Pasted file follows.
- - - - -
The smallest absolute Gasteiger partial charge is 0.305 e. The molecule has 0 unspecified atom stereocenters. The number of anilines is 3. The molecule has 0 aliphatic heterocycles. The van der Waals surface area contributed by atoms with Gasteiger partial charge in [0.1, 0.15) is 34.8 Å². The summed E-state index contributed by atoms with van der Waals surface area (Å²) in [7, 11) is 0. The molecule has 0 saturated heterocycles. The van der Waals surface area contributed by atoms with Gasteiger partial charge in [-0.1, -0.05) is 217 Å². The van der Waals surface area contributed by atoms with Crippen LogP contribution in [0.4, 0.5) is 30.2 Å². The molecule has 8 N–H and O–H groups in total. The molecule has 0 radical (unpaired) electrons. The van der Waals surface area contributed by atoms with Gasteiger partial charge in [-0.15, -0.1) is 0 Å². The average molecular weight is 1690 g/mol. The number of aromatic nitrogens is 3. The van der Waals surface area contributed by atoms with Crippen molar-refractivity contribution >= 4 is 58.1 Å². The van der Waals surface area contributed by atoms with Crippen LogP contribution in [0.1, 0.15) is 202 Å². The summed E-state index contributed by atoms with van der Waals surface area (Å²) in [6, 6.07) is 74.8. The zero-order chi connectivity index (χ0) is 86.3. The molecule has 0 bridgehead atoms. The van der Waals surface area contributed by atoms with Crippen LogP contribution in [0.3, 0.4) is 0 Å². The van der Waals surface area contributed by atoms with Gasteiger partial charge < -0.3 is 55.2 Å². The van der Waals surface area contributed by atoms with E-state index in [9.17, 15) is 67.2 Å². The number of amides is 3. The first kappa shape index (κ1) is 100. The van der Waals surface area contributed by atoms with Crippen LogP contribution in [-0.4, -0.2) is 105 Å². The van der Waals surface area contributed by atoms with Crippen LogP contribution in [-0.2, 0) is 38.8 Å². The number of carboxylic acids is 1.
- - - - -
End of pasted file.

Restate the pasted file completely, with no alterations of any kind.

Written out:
The smallest absolute Gasteiger partial charge is 0.305 e. The molecule has 0 unspecified atom stereocenters. The number of anilines is 3. The molecule has 0 aliphatic heterocycles. The van der Waals surface area contributed by atoms with Gasteiger partial charge in [0.1, 0.15) is 34.8 Å². The summed E-state index contributed by atoms with van der Waals surface area (Å²) in [7, 11) is 0. The molecule has 0 saturated heterocycles. The van der Waals surface area contributed by atoms with Gasteiger partial charge in [-0.1, -0.05) is 217 Å². The van der Waals surface area contributed by atoms with Crippen LogP contribution in [0.4, 0.5) is 30.2 Å². The molecule has 8 N–H and O–H groups in total. The molecule has 0 radical (unpaired) electrons. The van der Waals surface area contributed by atoms with Gasteiger partial charge in [-0.15, -0.1) is 0 Å². The average molecular weight is 1690 g/mol. The number of aromatic nitrogens is 3. The van der Waals surface area contributed by atoms with Crippen molar-refractivity contribution >= 4 is 58.1 Å². The van der Waals surface area contributed by atoms with Crippen LogP contribution in [0.1, 0.15) is 202 Å². The summed E-state index contributed by atoms with van der Waals surface area (Å²) in [6, 6.07) is 74.8. The zero-order chi connectivity index (χ0) is 86.3. The molecule has 0 bridgehead atoms. The van der Waals surface area contributed by atoms with Crippen LogP contribution in [0.3, 0.4) is 0 Å². The van der Waals surface area contributed by atoms with Gasteiger partial charge < -0.3 is 55.2 Å². The van der Waals surface area contributed by atoms with E-state index in [9.17, 15) is 67.2 Å². The number of amides is 3. The first kappa shape index (κ1) is 100. The van der Waals surface area contributed by atoms with Crippen LogP contribution in [-0.4, -0.2) is 105 Å². The van der Waals surface area contributed by atoms with Crippen LogP contribution in [-0.2, 0) is 38.8 Å². The number of carboxylic acids is 1.